January 2023
Katja Oskamp: Marzahn, mon amour

Bildeinband: Marzahn, mon amour
© Carl Hanser Verlag / Peirene Press

Fans of James Herriot‘s gentle humour will enjoy Katja Oskamp’s Marzahn, mon amour.

I discovered an uncomfortable truth about myself while reading Katja Oskamp’s Marzahn, mon amour (tr. Jo Heinrich). It turns out I really, really don’t like descriptions of feet. Feet themselves? Not a problem. The idea of having a pedicure? Lovely. The description of someone else having a pedicure? Eeek.

And yet despite this apparently long dormant phobia, I found much to love in Oskamp’s autobiographical tales about her work as a chiropodist in Marzahn, an area on the outskirts of Berlin synonymous for Germans with concrete and neo-Nazis. Oskamp though isn’t interested in stereotypes – neither in those demonising the former East, nor in those nostalgic for it – and instead turns an open and compassionate gaze on the network of people whose lives she becomes a small part of. Vignettes of Oskamp’s interactions with her customers make up most of Marzahn, mon amour, and they form the book’s heart – a gentle, sometimes wry, always warm heart. For all that Marzahn is a world away from rural Yorkshire, this warmth – and the lit-up faces of friends whenever I mentioned the book – somehow put me in mind of James Herriot and the way that human interactions always become the centre of his own gentle tales.

The book opens in “the middle years, when you’re neither young nor old,” when Oskamp – weary and by her own account bitter and invisible – makes the choice to train as a chiropodist, along with a group of women with vastly different backgrounds and experiences and yet all “women like us, middle-aged mothers, eager and obedient, nameless players in a nameless midfield, relegated to the footnotes of our own lives.” Oskamp’s eye for observation becomes clear in these early pages, as does her interest in the people society deems invisible: the women too old to be cast in a romcom, and above all her elderly customers – like Frau Guse, who is “slowly distancing herself and reversing away from the world she used to know her way around”.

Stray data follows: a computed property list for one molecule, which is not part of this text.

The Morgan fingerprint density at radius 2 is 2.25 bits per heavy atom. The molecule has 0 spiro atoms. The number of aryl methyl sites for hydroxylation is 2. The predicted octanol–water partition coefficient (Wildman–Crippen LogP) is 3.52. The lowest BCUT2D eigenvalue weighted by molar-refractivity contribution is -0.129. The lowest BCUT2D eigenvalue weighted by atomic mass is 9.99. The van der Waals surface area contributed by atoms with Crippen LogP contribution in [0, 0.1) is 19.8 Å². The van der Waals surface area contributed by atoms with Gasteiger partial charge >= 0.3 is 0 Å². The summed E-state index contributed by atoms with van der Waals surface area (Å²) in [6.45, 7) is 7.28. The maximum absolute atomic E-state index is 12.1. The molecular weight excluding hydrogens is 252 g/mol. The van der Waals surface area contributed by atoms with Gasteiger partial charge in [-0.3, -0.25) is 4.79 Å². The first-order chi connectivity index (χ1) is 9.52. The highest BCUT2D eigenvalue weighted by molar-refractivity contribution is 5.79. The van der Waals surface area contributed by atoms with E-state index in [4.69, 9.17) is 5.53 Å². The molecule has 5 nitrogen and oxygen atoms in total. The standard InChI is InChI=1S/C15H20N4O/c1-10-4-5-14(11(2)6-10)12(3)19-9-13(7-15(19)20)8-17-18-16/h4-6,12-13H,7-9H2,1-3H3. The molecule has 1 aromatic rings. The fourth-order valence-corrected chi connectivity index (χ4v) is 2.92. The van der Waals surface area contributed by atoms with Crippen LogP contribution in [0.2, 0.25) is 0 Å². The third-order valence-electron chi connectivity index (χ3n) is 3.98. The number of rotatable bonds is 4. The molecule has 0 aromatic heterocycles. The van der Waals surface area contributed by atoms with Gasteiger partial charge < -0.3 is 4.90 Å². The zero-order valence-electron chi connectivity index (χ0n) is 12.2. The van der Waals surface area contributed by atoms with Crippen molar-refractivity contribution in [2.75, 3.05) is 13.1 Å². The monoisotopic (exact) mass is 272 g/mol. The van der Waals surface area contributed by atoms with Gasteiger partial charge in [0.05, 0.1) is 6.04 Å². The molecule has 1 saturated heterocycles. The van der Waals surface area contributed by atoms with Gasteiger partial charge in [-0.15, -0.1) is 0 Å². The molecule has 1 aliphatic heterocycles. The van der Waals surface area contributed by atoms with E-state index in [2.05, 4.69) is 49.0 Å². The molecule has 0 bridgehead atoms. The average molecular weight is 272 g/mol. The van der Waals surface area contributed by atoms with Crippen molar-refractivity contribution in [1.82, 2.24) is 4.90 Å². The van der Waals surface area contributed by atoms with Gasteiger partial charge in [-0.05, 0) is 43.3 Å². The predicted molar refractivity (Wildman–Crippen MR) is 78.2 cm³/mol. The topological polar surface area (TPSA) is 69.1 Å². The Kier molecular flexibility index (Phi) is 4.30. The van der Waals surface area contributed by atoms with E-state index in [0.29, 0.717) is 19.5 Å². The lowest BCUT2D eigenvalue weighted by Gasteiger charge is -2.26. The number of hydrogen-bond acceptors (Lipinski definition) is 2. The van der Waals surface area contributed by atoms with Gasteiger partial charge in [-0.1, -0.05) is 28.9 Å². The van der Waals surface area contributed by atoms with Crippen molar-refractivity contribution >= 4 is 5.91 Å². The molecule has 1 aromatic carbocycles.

Perhaps the book strikes a particular chord in a post-lockdown world, when we came to recognise how important touch is to our emotional well-being, and when we came to value our casual interactions with not quite strangers – hairdressers, shop staff and for some, I’m sure, chiropodists – in a new light for having had to go without them. Writing several years before we were deprived of these interactions, Oskamp already has a sense of the importance of the small talk we so frequently malign: “the professional knows that the exchange of information makes up merely a fraction of all communication, the vast majority of which is something else altogether, and Frau Guse and I are playing around with this vast majority in perfect harmony.” Oskamp‘s work is – luckily for my newly discovered sensitivities – only partly a matter of feet. It is just as much about people, about compassion and dignity and respect.

About the author

Annie Rutherford makes things with words and champions translated literature in all its guises. A writer, translator and events organiser, she's currently researching the possibility of setting up a Writers in Exile residency in Edinburgh, and also runs Lighthouse Bookshop's Women in Translation book group. She can spot a misplaced apostrophe at a distance of fifty yards.

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